I’ve always considered myself someone with a knack for engaging the challenges that RTS games bombard players with head-on. Learning the intricacies of a game’s strategic possibilities and how individual factions synergize on the battlefield brings an unparalleled sense of accomplishment. However, many RTS games rarely extend their reach beyond emphasizing the importance of micromanagement to achieve victory. This is precisely why Grey Goo’s emphasis on strategy and tactics, over the speed of your mouse click, is a breath of extraterrestrial air in the RTS genre.
The basics of Grey Goo’s campaign goes like this: in the early 21st century, humanity founded the Pathfinder program and gave birth to the Goo. Utilized as an exploration tool to unlock the possibilities of interstellar travel, the Goo allowed humanity to leave our solar system and discover what was once deemed impossible to understand. After the Goo’s purpose had been served, humanity eliminated the program. Now, a century after the Goo’s purpose had been served and the program was eliminated, the Goo has returned fully evolved with only one purpose in mind, destroying its creator.
Petroglyph’s attention to the development of Grey Goo’s lore and universe offer an impressively polished narrative with impressive cutscenes and some of the best voice acting I’ve experienced in an RTS. Additionally, Petroglyph has included a solid set of options for maximizing, or minimizing, the game’s graphical output. Watching the Goo dissolve squads of enemies and buildings across a diverse range of imaginative exotic locations never gets old.
Confronting the amorphous globs of nanobytes in Grey Goo’s main campaign stretches out over 15 missions divided into three sections for each of the game’s factions; Betas, Humans, and of course, the Goo.
There’s no denying that the game’s standout faction is the Goo, with their unparalleled maneuverability opening up a vast range of tactics for players to explore. Mother Goos act as portable headquarters, capable of climbing over obstacles in the terrain and ambushing inattentive foes. Of course, the Goo’s nomadic capabilities can be easily stopped by controlling the game’s only universal resource, Catalyst. This makes facing the Goo an interesting game of cat-and-mouse that quickly becomes a race to hunt down and eliminate any remaining Mother Goos.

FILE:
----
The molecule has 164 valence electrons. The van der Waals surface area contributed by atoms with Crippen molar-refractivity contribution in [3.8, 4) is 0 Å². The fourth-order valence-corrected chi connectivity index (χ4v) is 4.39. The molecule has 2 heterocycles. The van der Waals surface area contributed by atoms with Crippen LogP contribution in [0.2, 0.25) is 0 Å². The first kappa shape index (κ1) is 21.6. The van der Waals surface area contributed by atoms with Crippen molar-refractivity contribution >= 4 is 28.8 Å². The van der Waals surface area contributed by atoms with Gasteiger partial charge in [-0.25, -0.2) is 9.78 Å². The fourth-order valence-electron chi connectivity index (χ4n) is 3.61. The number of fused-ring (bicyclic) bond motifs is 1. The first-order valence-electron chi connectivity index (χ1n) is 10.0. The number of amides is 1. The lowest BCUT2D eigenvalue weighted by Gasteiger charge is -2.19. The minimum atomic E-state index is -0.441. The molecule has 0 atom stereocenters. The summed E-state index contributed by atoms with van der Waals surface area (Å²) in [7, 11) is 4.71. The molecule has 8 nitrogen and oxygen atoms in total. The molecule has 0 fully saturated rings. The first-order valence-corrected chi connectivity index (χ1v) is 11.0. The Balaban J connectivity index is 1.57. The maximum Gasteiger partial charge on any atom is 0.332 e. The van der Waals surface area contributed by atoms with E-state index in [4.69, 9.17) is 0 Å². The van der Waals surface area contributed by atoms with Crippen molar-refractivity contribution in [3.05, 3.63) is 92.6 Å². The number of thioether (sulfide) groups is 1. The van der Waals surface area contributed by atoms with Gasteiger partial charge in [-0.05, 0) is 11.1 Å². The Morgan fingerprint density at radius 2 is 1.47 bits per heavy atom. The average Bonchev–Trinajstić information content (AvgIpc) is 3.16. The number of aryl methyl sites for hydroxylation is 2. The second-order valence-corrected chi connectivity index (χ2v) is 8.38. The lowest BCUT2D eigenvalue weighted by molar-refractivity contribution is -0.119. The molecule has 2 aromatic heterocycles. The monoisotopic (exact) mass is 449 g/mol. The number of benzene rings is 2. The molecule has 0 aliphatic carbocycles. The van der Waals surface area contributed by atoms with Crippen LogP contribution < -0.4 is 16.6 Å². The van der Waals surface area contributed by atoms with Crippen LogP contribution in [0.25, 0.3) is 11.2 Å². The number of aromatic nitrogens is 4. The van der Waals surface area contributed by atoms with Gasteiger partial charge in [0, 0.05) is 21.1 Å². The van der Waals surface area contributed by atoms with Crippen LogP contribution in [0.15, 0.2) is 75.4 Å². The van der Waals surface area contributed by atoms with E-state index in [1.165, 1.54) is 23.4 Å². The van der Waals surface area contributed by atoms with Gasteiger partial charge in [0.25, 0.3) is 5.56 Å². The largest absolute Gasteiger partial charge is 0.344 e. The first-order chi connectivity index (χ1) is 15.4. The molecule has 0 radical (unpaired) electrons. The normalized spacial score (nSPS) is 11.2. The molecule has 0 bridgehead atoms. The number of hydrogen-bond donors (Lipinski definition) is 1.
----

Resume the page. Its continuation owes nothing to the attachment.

In opposition to the Goo, choosing Betas or Humans should immediately feel familiar to RTS veterans, although they do bring similar elements to the table. In fact, the main difference between the two factions is a fundamental difference in how each builds their base. Betas employ a much more traditional base structure utilizing individual hubs of various sizes, while the human bases require players to build based on a series of connected power nodes.
Aside from the fundamentals of each faction’s approach to base building, unique Epic units present golden opportunities to completely change the tides of battle. Betas are capable of constructing a behemoth manufacturing plant, the Hand of Ruk, which floats above the battlefield while Humans erect a massive towering robot known as the Alpha.
Meanwhile, the Goo congeals into a large mass of nanobytes to form the Purger. Petroglyph manages to make each Epic unit truly rewarding while ensuring that only players with a solid grasp on the development of their base are capable of constructing them, which brings even greater joy watching them spring to life.
Understanding how to utilize the Epic units and develop new strategies for each faction is best accomplished throughout Grey Goo’s main campaign, but it’s hard to imagine players spending significant time in single player after watching the credits roll. Achievements offered up for beating the campaign on Hard and completing each mission’s bonus objectives may appeal to devoted players, but the narrative lacks a significant sense of replay value, which is why the inclusion of a skirmish mode and online leaderboards provides the logical next step for players after gaining the fundamentals in the campaign.
Petroglyph’s contribution to the RTS genre is a solid experience with plenty of longevity and it is certainly going to please those looking to whet their appetite for classic RTS gameplay. Sure, the main campaign acts as more of a stretched out tutorial for all three factions, but RTS fans will get the most bang for their buck engaging in multiple online skirmishes during late night sessions. Grey Goo isn’t a revolution by any means, but it’s a return to classic RTS gameplay that demands strategy and tactics over the mindless onslaught of mouse clicks.
This review is based on the PC version of the game, which we were provided with.
Grey Goo is an engaging experience that rewards players with the patience to develop solid tactics and a firm understanding of the ways that each faction can exploit the weaknesses of their rivals.